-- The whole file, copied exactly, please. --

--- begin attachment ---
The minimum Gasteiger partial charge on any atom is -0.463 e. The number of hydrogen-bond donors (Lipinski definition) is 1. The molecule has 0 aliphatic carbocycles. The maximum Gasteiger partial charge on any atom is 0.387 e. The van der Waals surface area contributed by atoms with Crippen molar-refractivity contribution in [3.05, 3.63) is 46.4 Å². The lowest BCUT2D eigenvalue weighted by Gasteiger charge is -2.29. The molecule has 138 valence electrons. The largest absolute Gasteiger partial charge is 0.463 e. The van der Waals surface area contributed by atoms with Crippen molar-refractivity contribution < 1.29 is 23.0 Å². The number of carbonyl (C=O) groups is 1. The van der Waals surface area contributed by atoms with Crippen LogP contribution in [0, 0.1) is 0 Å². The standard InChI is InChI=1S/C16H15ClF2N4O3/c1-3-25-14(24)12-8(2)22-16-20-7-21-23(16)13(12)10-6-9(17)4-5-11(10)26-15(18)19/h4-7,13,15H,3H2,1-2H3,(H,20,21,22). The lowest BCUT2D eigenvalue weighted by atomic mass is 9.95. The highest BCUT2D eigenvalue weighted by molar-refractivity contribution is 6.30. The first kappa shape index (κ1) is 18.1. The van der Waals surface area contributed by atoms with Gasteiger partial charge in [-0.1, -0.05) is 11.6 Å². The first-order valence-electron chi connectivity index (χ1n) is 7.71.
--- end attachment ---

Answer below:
The minimum Gasteiger partial charge on any atom is -0.463 e. The number of hydrogen-bond donors (Lipinski definition) is 1. The molecule has 0 aliphatic carbocycles. The maximum Gasteiger partial charge on any atom is 0.387 e. The van der Waals surface area contributed by atoms with Crippen molar-refractivity contribution in [3.05, 3.63) is 46.4 Å². The lowest BCUT2D eigenvalue weighted by Gasteiger charge is -2.29. The molecule has 138 valence electrons. The largest absolute Gasteiger partial charge is 0.463 e. The van der Waals surface area contributed by atoms with Crippen molar-refractivity contribution < 1.29 is 23.0 Å². The number of carbonyl (C=O) groups is 1. The van der Waals surface area contributed by atoms with Crippen LogP contribution in [0, 0.1) is 0 Å². The standard InChI is InChI=1S/C16H15ClF2N4O3/c1-3-25-14(24)12-8(2)22-16-20-7-21-23(16)13(12)10-6-9(17)4-5-11(10)26-15(18)19/h4-7,13,15H,3H2,1-2H3,(H,20,21,22). The lowest BCUT2D eigenvalue weighted by atomic mass is 9.95. The highest BCUT2D eigenvalue weighted by molar-refractivity contribution is 6.30. The first kappa shape index (κ1) is 18.1. The van der Waals surface area contributed by atoms with Gasteiger partial charge in [-0.1, -0.05) is 11.6 Å². The first-order valence-electron chi connectivity index (χ1n) is 7.71.